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Marking the summer with henna

Keedysville library hosts teen henna party for summer reading participants

August 10, 2010|By BRIGITTE GREWE / Pulse correspondent
  • Sarah Hull paints a henna design on a teen. Henna was traditionally used in India.
Photo by Brigitte Grewe,

KEEDYSVILLE -- India met Keedysville on July 27, at the Keedysville Library Branch of the Washington County Free Library.

A henna art party was part of the Washington County Free Library's teen summer reading program as a midpoint prize.

The theme to this year's teen summer reading program was water, and the challenge was to complete 14 of 18 activities suggested in a given pamphlet. Activities included growing a plant, taking a picture of water and reading a book about water or a book that takes place near the water.

When seven out of 14 activities were completed, teens received a midpoint prize. When 14 were completed, teens' names were put in for a final prize drawing where they had a chance to win Hagerstown Suns game tickets, movie tickets or a flip video camera.

Many of the participants at the event said they were excited to get their henna tattoos done at the Keedysville Library.

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As YouTubed Indian music played in the background, librarian Sally Hull watched as the kids stood around to get their tattoos.

When asked if she gets a lot of teens at the library, Hull responded with a smile.

"No we don't," she said, "that's why we do things like this to bring them in."

According to Hull, each Washington County library adapted a henna project from the book, "Mehndi: The Art of Henna Body Painting" by Carine Fabius.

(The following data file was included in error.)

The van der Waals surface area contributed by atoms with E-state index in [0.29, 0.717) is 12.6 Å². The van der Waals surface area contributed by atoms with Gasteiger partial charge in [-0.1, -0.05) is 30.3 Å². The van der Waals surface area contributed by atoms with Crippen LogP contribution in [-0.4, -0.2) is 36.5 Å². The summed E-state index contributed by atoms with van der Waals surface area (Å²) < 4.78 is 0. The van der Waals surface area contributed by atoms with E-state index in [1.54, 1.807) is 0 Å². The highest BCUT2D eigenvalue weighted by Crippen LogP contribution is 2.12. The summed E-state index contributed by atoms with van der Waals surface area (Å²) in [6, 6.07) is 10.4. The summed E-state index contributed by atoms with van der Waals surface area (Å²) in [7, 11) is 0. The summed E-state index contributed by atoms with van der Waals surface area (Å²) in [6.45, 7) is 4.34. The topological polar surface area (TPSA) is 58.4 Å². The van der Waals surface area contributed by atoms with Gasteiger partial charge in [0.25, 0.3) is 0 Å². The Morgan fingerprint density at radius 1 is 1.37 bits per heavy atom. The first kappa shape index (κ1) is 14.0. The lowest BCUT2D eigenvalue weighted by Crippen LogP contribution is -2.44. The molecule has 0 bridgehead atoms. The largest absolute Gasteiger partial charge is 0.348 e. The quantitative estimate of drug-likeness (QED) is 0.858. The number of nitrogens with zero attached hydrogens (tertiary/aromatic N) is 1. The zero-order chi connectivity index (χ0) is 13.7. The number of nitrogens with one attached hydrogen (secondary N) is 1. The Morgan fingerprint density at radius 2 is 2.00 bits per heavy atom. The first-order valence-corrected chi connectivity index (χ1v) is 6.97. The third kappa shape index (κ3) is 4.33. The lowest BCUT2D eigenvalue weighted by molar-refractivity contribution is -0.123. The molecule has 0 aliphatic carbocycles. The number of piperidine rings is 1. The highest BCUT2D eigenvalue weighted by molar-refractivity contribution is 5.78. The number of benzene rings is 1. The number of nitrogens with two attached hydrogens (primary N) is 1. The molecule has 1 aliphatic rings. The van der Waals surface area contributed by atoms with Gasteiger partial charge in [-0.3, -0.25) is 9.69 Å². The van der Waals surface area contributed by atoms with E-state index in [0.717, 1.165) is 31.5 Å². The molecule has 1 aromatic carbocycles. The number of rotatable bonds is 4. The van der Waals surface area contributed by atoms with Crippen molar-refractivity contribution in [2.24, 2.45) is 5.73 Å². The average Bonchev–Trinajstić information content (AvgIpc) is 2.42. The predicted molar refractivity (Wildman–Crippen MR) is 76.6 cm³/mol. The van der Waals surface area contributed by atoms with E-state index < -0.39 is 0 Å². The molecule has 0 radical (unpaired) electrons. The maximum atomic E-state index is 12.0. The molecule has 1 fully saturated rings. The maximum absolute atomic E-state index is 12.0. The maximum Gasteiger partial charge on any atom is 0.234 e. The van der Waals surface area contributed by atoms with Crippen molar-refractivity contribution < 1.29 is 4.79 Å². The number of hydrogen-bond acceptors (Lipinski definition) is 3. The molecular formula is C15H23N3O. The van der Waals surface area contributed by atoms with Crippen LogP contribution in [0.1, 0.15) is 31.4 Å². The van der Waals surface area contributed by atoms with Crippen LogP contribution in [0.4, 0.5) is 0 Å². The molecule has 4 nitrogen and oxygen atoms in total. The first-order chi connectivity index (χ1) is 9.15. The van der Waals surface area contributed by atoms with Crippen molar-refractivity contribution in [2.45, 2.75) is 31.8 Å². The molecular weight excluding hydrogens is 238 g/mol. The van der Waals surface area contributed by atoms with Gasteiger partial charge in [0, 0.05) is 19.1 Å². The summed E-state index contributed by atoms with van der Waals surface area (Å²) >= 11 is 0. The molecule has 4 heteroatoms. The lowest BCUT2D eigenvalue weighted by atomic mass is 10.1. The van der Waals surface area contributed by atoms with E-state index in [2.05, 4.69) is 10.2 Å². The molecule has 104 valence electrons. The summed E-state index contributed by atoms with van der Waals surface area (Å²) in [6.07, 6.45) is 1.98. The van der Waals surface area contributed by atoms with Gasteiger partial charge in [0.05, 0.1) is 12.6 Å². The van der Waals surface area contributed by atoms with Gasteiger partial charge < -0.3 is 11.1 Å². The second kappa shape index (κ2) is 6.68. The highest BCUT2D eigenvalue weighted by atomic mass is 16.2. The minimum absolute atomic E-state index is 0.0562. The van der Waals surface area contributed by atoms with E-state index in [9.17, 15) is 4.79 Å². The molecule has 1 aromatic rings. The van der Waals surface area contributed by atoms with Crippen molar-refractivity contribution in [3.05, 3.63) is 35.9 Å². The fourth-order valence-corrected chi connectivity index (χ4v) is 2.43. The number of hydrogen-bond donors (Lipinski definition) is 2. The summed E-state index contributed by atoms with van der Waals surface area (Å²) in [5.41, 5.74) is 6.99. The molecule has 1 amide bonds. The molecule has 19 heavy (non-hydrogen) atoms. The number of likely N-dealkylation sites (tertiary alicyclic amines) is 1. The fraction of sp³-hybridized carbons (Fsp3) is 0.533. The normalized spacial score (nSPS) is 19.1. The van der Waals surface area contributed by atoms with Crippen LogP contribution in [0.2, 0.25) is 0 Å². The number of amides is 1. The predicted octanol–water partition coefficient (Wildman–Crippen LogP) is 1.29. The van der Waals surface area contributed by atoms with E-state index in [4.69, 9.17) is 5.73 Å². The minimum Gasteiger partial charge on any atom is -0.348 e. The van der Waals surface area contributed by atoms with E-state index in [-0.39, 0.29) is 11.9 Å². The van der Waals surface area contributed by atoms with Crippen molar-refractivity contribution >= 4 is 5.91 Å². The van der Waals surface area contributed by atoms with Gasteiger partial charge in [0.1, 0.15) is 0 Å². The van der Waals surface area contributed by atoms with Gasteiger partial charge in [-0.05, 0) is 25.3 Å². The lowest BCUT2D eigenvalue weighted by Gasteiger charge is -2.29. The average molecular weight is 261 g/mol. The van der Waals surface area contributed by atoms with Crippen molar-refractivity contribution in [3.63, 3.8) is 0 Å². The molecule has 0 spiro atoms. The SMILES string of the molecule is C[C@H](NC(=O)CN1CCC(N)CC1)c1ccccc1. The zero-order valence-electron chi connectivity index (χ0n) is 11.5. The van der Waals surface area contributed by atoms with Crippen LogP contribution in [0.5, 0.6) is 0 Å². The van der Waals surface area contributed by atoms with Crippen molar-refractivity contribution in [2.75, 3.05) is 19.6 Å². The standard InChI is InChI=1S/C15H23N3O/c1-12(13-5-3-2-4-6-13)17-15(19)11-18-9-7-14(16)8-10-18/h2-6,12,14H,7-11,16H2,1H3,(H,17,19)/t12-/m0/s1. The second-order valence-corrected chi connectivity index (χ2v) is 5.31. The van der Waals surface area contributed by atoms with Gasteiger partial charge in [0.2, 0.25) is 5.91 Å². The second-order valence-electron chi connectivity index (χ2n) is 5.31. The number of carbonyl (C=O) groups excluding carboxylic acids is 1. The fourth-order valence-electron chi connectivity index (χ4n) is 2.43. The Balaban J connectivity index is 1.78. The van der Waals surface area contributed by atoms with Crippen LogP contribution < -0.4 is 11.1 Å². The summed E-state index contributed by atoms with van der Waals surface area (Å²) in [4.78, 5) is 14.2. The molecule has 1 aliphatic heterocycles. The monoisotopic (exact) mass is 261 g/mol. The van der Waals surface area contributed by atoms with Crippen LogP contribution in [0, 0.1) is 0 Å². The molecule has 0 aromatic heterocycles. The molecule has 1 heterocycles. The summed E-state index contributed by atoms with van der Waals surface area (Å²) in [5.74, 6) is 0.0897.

"Mehndi" is a 112-page book about the ins and outs of henna body art painting.

It gives "a foolproof recipe for mixing the henna paste, step-by-step instructions on how to apply your mehndi design, insider's tips from professional mehndi artists and more," according to the description on Amazon.com.

Henna is a dye that colors the skin, hair, and nails and can be used on fabrics as well. It comes from the Lawsonia inermis, a tree that grows in arid, hot regions such as India and North Africa, according to WiseGeek.com.

When this tree's leaves are ground up, it is combined with an acidic liquid; it can then be used as paint. Traditionally, henna is used in a ritual skin painting called mehndi, for marriage and birth ceremonies in Muslim and Hindu cultures.

Hull's daughter, Sarah, 17, who goes to Boonsboro High School, was the henna artist for the evening. She skillfully painting beautiful designs on the hands, arms and feet of the event-goers.

Bradley Hull, 14, from Boonsboro High School, talked about sleeping with a sock around his arm to protect his new smiley face henna tattoo. His girlfriend, Lacey Smith, 15, also from Boonsboro High School, got a peacock henna tattoo.

The libraries were sent a henna-making kit, which included a powder that was mixed with water, Sarah said, but she chose to use a kit she already had.

"You can use honey, lemon powder to prevent from cracking and eucalyptus oil to add a smell," she said.

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